Fellas, everyone has a right to an opinion. I think the HDVA600 is a superb amplifier (and yes, I do own one even if I don't use possesive pronouns like "my" or "mine", that I leave to our American friends here), just not as good as it could have been. What we need are the reviews, be it positive or negative reviews. At 1600 Euro, it is a bit expensive and the HDVD800 is simply too much at 2000 Euro.
I will agree that it is difficult to make judgements based on short-term experience but there are those that can say quite a lot about something if they are professionally qualified in that regard. So one doesn't always have to, in this case, listen to something to be able to say something constructive. After all, if I am a bridge designer who has never walked across some bridge, I would still be able to say a lot more about that that bridge than someone who walked across it thousand times but knows nothing about bridge design. I am quite sure there are people like that on this forum so one doesn't need to insist on listening first and then commenting. It is ridiculous and completely unfounded.
As for the output impedance, I seriously doubt it is 43 Ohm. Nothing is known about this amplifier and the published specifications are vague at best. The noise that some have reported might be due to the fully balanced circuit design which, while a noble idea, often doesn't work like intended. The hassle is zero rejection to common noise which means the noise is only amplified once it enters the stage. The other, more serious problem, is component matching because, and let's not forget, fully balanced means twice as many components. Those components have to be symmetrically matched and this includes both passive and active components. Anything short of that would nullify the advantage of such a layout and in every other case, differential circuit is the better solution. There is a good reason why best tube amplifiers are never balanced and no serious DIYer / tube enthusiast would ever consider such a topology. One might be smart here and say that we're not talking about tubes here and that's correct, we are not. But tubes, because of their inherent disadvantages and originally intended application, serve as a good example why component matching is critical in a fully balanced design.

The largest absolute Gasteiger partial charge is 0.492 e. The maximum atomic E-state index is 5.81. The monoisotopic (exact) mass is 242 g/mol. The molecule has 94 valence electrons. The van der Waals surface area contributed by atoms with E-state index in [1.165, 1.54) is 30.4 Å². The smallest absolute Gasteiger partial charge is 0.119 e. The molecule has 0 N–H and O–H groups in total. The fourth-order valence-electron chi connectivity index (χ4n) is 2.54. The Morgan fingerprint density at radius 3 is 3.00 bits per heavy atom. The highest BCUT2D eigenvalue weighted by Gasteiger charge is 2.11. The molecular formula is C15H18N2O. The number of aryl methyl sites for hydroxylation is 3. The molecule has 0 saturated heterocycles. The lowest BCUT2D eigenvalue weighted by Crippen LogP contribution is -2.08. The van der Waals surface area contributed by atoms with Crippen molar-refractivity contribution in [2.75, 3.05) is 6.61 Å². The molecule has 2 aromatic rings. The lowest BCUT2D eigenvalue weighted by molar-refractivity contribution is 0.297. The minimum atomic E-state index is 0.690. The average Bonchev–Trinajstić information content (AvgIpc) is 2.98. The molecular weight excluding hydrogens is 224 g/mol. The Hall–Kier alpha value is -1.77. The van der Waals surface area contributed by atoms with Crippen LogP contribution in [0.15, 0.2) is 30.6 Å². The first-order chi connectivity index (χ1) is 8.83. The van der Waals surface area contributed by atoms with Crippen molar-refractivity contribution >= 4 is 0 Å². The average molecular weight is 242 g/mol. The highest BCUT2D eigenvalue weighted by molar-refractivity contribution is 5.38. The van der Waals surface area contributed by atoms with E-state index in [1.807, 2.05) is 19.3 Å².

What I would be interested in seeing are measurements - real life measurements of the D/A converter stage on line outputs. I'd like to see measurements of the amplifier section as well - IMD numbers, linearity and crosstalk at 20kHz (I suspect it is 80 dB at best).
I have respect for Sennheiser and my experience is that they make things that work and continue to work for years. Even if they could have done a better job with the amplifier, I think it is a worthy addition to their portfolio and I am convinced that future versions (or even revisions) will be better.